Naveen Jindal uses his own aircraft to ferry himself and his top executives to Angul. The company has made a private airstrip at Nisha, near the JSPL Plant. Naveen Jindal has now roped in Flight India, a private airline company, and plans to operate scheduled flight from Angul to Delhi. The first test flight landed on October 29 this year and the 37-seater twin-engined Brazilian Embroyer ERJ will be deployed on the route. The company has applied for the mandatory permissions and have been assured that they will come through.

The new Land Acquisition, Rehabilitation and Resettlement Bill (LARR) was drafted in mid-2011 and the parliamentary standing committee report (PSCR) on LARR was made public in May this year. The union cabinet is discussing the final version of the Bill—incorporating some PSCR recommendations and ignoring others— to be taken to parliament. There is clear dissent within the cabinet, especially from the ministries for commerce, urban development, highway and surface transport, and civil aviation. Union Minister Jairam Ramesh has agreed to accommodate the key concern of industry by dropping the move to implement provisions of the bill with retrospective effect. The government will now specify a cut-off date in the land acquisition process for purposes of compensation and rehabilitation clauses. The consent of two-thirds of land losers will be mandatory for acquisition of land, unlike the earlier provision requiring the consent of 80 per cent of land losers. The government is keen to pass the land bill in the coming winter session of Parliament. The final bill, as it stands, is likely to replace a serious political problem with an even more serious economic one.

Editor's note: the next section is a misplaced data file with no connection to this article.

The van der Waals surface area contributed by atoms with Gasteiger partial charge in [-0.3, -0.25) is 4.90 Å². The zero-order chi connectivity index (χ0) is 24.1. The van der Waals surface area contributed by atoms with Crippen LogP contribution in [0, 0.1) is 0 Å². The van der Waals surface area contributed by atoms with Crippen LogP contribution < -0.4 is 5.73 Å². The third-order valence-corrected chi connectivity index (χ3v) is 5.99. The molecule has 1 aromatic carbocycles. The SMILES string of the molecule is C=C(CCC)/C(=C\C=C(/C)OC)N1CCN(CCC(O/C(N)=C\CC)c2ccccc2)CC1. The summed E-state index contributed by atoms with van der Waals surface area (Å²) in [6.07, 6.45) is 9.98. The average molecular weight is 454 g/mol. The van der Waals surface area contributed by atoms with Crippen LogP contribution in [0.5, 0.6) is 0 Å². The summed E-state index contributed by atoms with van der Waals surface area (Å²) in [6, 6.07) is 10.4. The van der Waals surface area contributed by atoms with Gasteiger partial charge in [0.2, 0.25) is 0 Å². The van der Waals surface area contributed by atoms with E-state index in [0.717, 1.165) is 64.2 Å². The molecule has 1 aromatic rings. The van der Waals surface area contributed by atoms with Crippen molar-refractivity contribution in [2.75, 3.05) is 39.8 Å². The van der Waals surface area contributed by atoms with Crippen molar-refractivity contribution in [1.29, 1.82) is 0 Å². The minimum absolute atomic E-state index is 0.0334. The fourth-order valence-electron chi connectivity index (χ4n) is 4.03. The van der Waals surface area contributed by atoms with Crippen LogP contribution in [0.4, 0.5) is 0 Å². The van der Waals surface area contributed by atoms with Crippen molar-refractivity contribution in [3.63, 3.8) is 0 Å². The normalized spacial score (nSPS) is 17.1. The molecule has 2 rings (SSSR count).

By Anil Dhir from Angul